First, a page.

Introduction

Blood sampling from animals involved in experiments is a basic research technique. There are some available techniques for blood collection from mice, including tail snips and puncturing of the heart, retro-orbital plexus, jugular vein, caudal vein, and vena cava. Ideally, blood should be collected in a minimally invasive manner, with minimal impact on the animal’s health. However, the most commonly used techniques often inflict stress upon animals and can impact research outcomes1. Blood collection from the retro-orbital plexus can be used to obtain enough blood volume from mice2. However, it can result in severe tissue damage and does not allow for obtaining blood repeatedly in short time intervals3.

The caudal vein is a superior location for blood collection, which inflicts minimal injury upon mice. However, the tail veins of mice are thin, and it is sometimes difficult to obtain enough blood through the conventional puncture technique. In some cases, repeated punctures are required to obtain the desired blood volume. Anesthesia is also commonly recommended to facilitate blood sampling from the tail veins of mice.  Moreover, a scalpel, straight edge razor, or sharp scissors may be needed to remove the ends of the tails to obtain the required blood samples4. We have previously reported successful blood collection from the tail veins of non-anaesthetized rats by the vacuum blood sample collection system, which reduced the risk of blood contamination and avoided the need for repeated punctures5. This study reports a similar blood collection method in non-anesthetized mice.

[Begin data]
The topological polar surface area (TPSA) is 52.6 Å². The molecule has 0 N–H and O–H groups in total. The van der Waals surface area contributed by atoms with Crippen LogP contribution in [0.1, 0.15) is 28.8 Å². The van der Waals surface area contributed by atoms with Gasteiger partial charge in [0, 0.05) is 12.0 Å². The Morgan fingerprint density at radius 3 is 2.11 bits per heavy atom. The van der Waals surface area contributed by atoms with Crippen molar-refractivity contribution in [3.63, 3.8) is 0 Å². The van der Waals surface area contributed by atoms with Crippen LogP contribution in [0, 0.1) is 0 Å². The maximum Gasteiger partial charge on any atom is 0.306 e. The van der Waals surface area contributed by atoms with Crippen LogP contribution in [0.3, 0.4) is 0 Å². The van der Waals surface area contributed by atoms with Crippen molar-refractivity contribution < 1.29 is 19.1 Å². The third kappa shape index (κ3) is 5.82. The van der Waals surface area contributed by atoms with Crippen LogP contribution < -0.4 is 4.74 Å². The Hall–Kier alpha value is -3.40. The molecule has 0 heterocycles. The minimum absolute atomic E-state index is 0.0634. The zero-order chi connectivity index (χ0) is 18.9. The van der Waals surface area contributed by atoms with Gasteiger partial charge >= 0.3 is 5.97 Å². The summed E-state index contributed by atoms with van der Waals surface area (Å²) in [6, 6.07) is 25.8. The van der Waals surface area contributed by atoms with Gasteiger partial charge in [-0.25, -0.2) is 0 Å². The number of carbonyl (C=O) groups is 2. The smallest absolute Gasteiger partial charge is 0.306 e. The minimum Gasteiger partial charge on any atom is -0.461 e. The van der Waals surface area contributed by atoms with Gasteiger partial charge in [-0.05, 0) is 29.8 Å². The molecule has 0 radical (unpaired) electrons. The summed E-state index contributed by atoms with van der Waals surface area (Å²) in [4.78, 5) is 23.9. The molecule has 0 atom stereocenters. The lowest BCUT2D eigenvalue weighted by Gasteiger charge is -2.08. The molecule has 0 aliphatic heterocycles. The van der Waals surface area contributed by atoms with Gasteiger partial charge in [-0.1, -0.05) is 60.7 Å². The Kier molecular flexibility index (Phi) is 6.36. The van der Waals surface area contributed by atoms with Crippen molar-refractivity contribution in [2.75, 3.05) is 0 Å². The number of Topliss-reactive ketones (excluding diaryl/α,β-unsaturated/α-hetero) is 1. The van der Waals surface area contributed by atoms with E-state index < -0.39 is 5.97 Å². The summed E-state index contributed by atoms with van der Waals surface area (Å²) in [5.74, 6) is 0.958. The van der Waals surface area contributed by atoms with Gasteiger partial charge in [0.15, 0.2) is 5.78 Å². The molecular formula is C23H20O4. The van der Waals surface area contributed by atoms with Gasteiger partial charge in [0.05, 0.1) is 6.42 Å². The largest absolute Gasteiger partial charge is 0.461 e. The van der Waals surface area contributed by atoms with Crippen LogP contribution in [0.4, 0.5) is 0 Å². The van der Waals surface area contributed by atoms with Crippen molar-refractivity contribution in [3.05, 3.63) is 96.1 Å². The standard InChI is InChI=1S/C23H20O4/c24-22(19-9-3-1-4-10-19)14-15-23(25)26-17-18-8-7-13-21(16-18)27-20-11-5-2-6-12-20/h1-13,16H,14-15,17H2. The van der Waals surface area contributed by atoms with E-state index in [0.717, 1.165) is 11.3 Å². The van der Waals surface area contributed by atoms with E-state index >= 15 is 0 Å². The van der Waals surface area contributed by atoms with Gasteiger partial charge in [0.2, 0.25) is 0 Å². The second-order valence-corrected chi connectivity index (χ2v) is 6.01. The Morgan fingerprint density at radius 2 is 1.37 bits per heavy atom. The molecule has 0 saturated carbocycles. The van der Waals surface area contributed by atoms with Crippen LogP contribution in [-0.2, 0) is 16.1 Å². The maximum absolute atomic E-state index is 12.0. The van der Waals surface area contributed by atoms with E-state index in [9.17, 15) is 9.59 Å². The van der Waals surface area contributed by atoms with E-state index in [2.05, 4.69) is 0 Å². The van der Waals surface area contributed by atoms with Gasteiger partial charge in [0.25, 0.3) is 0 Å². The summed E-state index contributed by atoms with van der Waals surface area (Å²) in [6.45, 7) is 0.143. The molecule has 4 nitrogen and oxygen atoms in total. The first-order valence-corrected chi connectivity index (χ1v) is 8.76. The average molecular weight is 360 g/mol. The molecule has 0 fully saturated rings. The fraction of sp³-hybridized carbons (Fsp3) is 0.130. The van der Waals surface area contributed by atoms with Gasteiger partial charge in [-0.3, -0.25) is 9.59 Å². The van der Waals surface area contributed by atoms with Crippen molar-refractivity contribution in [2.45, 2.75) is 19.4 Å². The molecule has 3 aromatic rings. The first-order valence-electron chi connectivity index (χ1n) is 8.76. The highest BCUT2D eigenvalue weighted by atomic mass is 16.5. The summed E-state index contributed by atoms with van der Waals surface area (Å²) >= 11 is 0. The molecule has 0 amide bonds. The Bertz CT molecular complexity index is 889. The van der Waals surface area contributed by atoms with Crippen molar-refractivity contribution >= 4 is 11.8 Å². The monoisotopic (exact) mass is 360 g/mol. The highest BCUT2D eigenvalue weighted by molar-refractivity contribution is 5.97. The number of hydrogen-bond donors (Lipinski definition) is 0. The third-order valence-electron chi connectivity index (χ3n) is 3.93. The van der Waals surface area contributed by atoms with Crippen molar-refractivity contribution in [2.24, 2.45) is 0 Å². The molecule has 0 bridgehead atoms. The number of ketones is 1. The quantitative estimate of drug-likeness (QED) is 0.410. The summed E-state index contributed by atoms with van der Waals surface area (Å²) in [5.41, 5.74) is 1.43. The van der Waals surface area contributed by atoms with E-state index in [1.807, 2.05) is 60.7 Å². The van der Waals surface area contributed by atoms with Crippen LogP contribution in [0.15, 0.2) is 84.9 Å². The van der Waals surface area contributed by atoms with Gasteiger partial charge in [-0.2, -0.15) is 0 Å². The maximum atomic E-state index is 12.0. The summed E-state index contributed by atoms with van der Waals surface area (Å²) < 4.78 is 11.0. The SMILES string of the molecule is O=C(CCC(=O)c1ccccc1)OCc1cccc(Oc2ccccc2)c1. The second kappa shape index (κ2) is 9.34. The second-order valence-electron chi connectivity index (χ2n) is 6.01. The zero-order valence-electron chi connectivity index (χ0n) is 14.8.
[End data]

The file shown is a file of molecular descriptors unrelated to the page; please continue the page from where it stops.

Protocol

1. Husbandry

  1. Use 12 week old Kunming mice.
    NOTE: We used mice (n = 40, 20 males, 37–46 g, mean 42.38 ± 2.39 g) from the Experimental Animals Center of Tongji Medical College.